I Lead. I Serve.


To lead is to serve. This is what we learn in Rosehill. Leadership is entirely about service and we lead by example.

PAREF Rosehill is one big family. And we learn from our teachers, mentors and classmates from the first day of school to the end of each academic year. And we will bring this great lesson of leadership and service as we journey to see our dreams fulfilled, in the university, at the workplace, in society, always trying to live by our Alma Mater’s vision. As we sing it in our hymn, “To lead and to serve is our life-long mission.”


Testimonies of Happy Rosehill Families


Andee, a Grade Six girl, commented to a teacher (when she was in Gr. 3), “Miss, I’m saving money so I can donate half of it to Rosehill chapel and half to the chapel in our village. When I grow up, I want to be a saint!”

Andee’s parents would tell her, “It’s hard to be a saint…but we can surely work for it, together as a family. And we are grateful because sending you to Rosehill gets half of the job done!”


Issa Baron, whose daughter has been in Rosehill for nine years said, “Parenthood becomes so much easier with the support system in PAREF Rosehill. They help us nurture children with goals and character. I’m happy to be a Rosehill mom!”


Dr. Luisa Cordero, whose five daughters are in Grades 1, 6, 8, 9 & 10, said she is happy because “we can see in them a sense of responsibility, leadership, service and strive for excellence.”

Rosehill is more than a school for girls; it is a community of families, where pursuit of excellence, forging of character and social responsibility become possible through the collaboration of parents, teachers and students, management and staff. And the experience and testimonies of parents and students say it all – that they are happy in Rosehill.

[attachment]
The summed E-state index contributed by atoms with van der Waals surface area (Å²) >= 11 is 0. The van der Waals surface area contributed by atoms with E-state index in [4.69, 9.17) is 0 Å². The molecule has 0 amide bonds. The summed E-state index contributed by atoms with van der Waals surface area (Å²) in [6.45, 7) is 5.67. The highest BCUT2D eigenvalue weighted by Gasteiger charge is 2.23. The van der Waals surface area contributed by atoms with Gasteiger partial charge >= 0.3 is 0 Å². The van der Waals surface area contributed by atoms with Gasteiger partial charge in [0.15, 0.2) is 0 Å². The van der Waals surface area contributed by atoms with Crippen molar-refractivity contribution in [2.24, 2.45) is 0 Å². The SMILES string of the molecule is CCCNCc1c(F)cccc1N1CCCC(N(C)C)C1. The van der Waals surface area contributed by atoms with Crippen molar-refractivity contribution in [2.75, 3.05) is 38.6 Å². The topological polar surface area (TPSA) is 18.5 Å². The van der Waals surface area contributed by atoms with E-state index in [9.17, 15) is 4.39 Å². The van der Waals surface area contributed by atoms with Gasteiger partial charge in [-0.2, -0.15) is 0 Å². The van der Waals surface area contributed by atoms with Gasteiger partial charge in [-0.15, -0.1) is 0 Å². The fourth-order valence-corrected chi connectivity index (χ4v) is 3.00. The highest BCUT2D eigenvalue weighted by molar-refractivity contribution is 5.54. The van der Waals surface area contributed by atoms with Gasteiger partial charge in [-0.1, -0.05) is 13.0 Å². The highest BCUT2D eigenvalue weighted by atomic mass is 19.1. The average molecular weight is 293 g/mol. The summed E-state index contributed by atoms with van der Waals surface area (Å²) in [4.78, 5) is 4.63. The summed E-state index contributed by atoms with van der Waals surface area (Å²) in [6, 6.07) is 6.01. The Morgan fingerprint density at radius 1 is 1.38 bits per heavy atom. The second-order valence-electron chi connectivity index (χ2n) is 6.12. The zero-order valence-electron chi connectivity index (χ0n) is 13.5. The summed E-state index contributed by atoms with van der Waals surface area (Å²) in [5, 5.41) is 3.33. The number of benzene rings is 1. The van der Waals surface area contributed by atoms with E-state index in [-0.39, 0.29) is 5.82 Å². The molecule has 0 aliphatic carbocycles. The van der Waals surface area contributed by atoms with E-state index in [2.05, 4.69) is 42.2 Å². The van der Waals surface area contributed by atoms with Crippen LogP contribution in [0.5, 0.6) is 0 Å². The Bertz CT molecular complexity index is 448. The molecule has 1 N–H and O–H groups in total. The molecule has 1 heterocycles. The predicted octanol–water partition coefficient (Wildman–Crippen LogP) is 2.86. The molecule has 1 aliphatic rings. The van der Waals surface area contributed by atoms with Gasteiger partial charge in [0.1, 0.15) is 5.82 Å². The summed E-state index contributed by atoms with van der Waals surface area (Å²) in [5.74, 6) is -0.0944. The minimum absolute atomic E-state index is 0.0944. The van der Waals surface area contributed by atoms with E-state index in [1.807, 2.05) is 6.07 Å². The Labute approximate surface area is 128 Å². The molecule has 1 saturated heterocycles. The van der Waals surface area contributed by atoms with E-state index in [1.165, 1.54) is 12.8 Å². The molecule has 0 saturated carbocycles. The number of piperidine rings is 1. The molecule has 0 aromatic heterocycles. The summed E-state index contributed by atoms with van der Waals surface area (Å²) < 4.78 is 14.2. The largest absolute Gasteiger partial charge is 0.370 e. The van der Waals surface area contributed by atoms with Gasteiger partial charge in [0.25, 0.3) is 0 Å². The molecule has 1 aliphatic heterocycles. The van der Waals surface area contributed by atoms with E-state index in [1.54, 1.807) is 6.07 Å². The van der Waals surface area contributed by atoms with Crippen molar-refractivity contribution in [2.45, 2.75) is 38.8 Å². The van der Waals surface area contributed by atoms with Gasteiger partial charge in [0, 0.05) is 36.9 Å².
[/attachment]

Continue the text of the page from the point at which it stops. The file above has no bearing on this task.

"After graduating college, I was so overwhelmed with gratitude. I was very privileged to have gone to great schools and to have been educated by amazing teachers, I wanted to pay it forward. I decided to volunteer and teach in a rural community in Mindanao for a year. Among my co-volunteers, I often heard this complaint "What? I came all the way here to do this?" In fact, this was often a thought that would cross my mind when I decided to volunteer. I was doing very ordinary things. I was preparing lesson plans, checking papers, walking to school, listening to the stories of my students, giving them advice, tutoring them, chaperoning them. These were very ordinary things. It was tempting to get disillusioned. The romance of the volunteer experience died down when we saw that the work consisted of very ordinary tasks. But I always remembered how Rosehill echoed the values of St. Josemaria Escriva. Rosehill ingrained in me the habit of sanctifying ordinary work. I built this habit of making work my prayer. When I was discouraged by the poor performance of my students and the difficult work conditions, I was tempted to give up or to settle for mediocrity. However, I remembered what my school taught me, that work is an offering to God, and we ought to offer nothing less than our best. With this attitude I persevered and I watched my students defy the odds. From not being able to subtract correctly, we progressed to precalculus. We never placed in the provincial quiz bee before but that year we won first place. It was common for students to drop out or to stop schooling after high school but with that graduating batch majority went on to further studies. I watched amazing things happen when I sanctified my daily work and I am truly thankful to Rosehill for teaching me that. I continue to do very ordinary things to support the vision of bringing quality education to every Filipino and I continue to treat work as my prayer. Knowing that my work is my offering to God, I continue to do my best."-Nikki Vergara, Rosehill Batch 2008




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